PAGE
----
Valve Releases Specs for Prototype Steam Machineby Jarred Walton on October 4, 2013 7:27 PM EST
Last week we analyzed Valve’s announcement of their forthcoming SteamOS, Steam Machines, and Steam Controller. There are still a lot of unknowns, but today Valve released the details for their prototype Steam Machine. When the actual Steam Machines begin shipping next year, it will be up to various system builders to decide exactly what configurations they want to ship, but the prototype system will give us a good idea of what to expect in terms of pricing and performance. Here’s what Valve will be shipping to the 300 beta testers in the next month or two – and note that there are going to be multiple CPU and GPU configurations:
|Valve Steam Machine Prototype Specifications|
Intel Core i7-4770 (4x3.5-3.9GHz, 8MB L3, 22nm, 84W)
Intel Core i5-4570 (4x3.2-3.6GHz, 6MB L3, 22nm, 84W)
Intel Core i3 (Not specified – i3-4130, i3-4330, or i3-4340?)
3GB (?) GDDR5 (GPU)
GeForce GTX Titan (2688 CUDA cores, 837-876MHz, 6GHz GDDR5)
GeForce GTX 780 (2304 CUDA cores, 863-900MHz, 6GHz GDDR5)
GeForce GTX 760 (1152 CUDA cores, 980-1033MHz, 6GHz GDDR5)
GeForce GTX 660 (960 CUDA cores, 980-1033MHz, 6GHz GDDR5)
|Power Supply||450W 80 Plus Gold|
Valve is covering a decent range of performance, from basic Core i3 processors up through the latest Haswell i5-4570 and i7-4770. Valve doesn’t specify the model of the Core i3 CPU, but assuming they’re using the same platform in all prototypes it stands to reason that it will be one of the i3 Haswell models listed in the table above. The only differences between the i3-4130 and i3-4340 are the clock speed (3.4 to 3.6GHz) and the iGPU (the 4310 has HD 4400 while the other two have HD 4600, but since they use GT2 and the max clock is 1.15GHz I’m not sure why Intel uses different model numbers). Unlike the i5 and i7, the Core i3 is also dual-core, so on titles that successfully leverage multiple threads (beyond two), it may be a bit slower.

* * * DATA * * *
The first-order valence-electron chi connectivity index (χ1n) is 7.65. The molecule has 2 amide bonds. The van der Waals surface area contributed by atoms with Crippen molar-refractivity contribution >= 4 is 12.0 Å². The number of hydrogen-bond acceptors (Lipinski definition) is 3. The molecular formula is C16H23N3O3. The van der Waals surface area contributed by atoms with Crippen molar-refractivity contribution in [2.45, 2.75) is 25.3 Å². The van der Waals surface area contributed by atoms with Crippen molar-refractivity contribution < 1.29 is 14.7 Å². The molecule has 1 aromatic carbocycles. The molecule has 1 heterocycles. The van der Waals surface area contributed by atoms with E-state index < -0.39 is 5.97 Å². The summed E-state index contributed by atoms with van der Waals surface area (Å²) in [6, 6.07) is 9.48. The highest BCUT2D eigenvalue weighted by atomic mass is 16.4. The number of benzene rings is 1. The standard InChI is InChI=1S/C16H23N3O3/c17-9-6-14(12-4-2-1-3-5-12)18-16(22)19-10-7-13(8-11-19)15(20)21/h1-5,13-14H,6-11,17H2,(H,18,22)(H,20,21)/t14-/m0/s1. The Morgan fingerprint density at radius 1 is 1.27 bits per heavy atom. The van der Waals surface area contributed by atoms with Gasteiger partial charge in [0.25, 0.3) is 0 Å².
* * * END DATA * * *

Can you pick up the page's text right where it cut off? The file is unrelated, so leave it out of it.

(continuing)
The bigger differences come on the GPU side of things. At the top of the ladder sits NVIDIA’s Titan GPUs, which is more horsepower than the vast majority of gaming PCs out there and arguably overkill. Even the GTX 780 is more than most of our readers likely have, but the GTX 760 and GTX 660 are far more reasonable. Valve also lists 3GB of VRAM for the GPUs, but Titan normally has 6GB while the other GPUs have 2GB-4GB; either Valve is getting a custom Titan, or more likely it's "3GB+" and they're going with the 3GB GTX 660/760. Assuming all cards will be at least 3GB, that's a bold move as well, as it enables developers targeting Steam Machines to plan on having more VRAM than many typical desktop cards currenlty in the wild.
It’s worth pointing out that NVIDIA gets a universal pick over AMD GPUs, at least for now, but we’ll have to see if Radeon GPUs make it into shipping Steam Machines. NVIDIA has traditionally had better binary drivers for Linux, but with Valve now pushing the OS that could change. It's a bit early to declare any winner in the GPU (or CPU) areas for the Steam Machines, as the prototype is simply one possible set of hardware.